Agriculture is an important part of our economy, but pesticides and excess fertilizer can become pollutants if they reach nearby water bodies. Additionally, polluted runoff from paved roads and highways can impair water quality in creeks and streams.
Effective stormwater management, on the other hand, creates safe paths for polluted runoff to be captured and filtered through the ground before it reaches waterways. This helps keep the environment clean and our communities healthy!
Project location: Westminster, MD
Problem: Double Pipe Creek watershed is identified by the Maryland Department of the Environment as a Category 5 impaired waterway for sediment, fecal bacteria, and nutrients. Carroll County Farm Museum’s 20-acre site adjoins the creek and serves as a pass-through point for much of the watershed, which houses more than 200 acres of agricultural land.
Solution: To help clean up Double Pipe Creek, riparian buffers were planted along the streamside and additional green infrastructure features were installed on museum property, including bioretention areas, cisterns, dry wells and landscape infiltration elements. The project took a year and a half to design and permit, and another year to install.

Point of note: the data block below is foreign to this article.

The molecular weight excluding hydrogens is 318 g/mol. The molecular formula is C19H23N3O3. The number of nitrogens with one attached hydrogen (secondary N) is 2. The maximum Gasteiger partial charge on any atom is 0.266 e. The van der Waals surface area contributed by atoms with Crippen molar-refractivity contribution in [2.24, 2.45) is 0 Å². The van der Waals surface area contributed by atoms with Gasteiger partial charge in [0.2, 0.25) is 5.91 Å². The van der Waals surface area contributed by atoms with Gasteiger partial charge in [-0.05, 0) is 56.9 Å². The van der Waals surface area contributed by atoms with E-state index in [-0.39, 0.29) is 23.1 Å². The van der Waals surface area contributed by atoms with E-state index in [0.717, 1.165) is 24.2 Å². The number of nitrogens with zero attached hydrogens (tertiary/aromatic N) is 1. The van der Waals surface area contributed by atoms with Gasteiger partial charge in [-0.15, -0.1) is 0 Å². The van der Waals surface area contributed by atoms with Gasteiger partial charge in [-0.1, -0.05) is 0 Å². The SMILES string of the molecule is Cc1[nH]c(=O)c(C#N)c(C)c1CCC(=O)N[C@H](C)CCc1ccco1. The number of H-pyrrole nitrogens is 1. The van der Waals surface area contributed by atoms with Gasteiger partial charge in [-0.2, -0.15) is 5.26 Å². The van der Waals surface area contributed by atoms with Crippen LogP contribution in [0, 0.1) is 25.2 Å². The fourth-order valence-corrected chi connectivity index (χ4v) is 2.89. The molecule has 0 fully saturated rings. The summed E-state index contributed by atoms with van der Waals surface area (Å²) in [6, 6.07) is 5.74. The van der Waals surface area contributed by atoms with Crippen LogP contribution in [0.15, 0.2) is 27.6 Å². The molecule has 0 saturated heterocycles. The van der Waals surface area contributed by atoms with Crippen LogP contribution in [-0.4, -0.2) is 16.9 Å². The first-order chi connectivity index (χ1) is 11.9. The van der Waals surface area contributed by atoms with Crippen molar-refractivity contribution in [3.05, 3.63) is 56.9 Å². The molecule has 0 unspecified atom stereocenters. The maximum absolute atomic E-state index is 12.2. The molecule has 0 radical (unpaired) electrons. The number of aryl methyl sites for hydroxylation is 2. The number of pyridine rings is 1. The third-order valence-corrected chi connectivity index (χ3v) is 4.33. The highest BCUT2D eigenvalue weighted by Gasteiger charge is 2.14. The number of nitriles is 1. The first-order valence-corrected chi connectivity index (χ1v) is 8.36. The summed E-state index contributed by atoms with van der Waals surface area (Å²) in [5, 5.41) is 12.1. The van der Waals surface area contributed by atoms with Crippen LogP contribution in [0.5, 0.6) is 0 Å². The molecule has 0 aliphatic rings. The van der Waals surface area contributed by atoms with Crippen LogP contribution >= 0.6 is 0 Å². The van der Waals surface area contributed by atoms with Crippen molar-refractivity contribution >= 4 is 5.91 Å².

Job Creation: This process sustained three design/engineering jobs, three construction jobs, and five landscaping jobs.
Volunteers contributed more than 700 hours of labor to help construct the project and will provide ongoing maintenance of the stormwater features. In addition to helping restore water quality in Double Pipe Creek, the project enables the museum to offer stormwater runoff education to the 35,000 people who visit each year.
Pollutants removed: 77.2 lbs/yr nitrogen; 7.10 lbs/yr phosphorous; 3,800 lbs/yr sediment
Funding sources: $30,645 from Chesapeake Bay Trust and $150,000 from National Fish and Wildlife Foundation
Partners: Carroll County Public Schools, Center for Watershed Protection; University of Maryland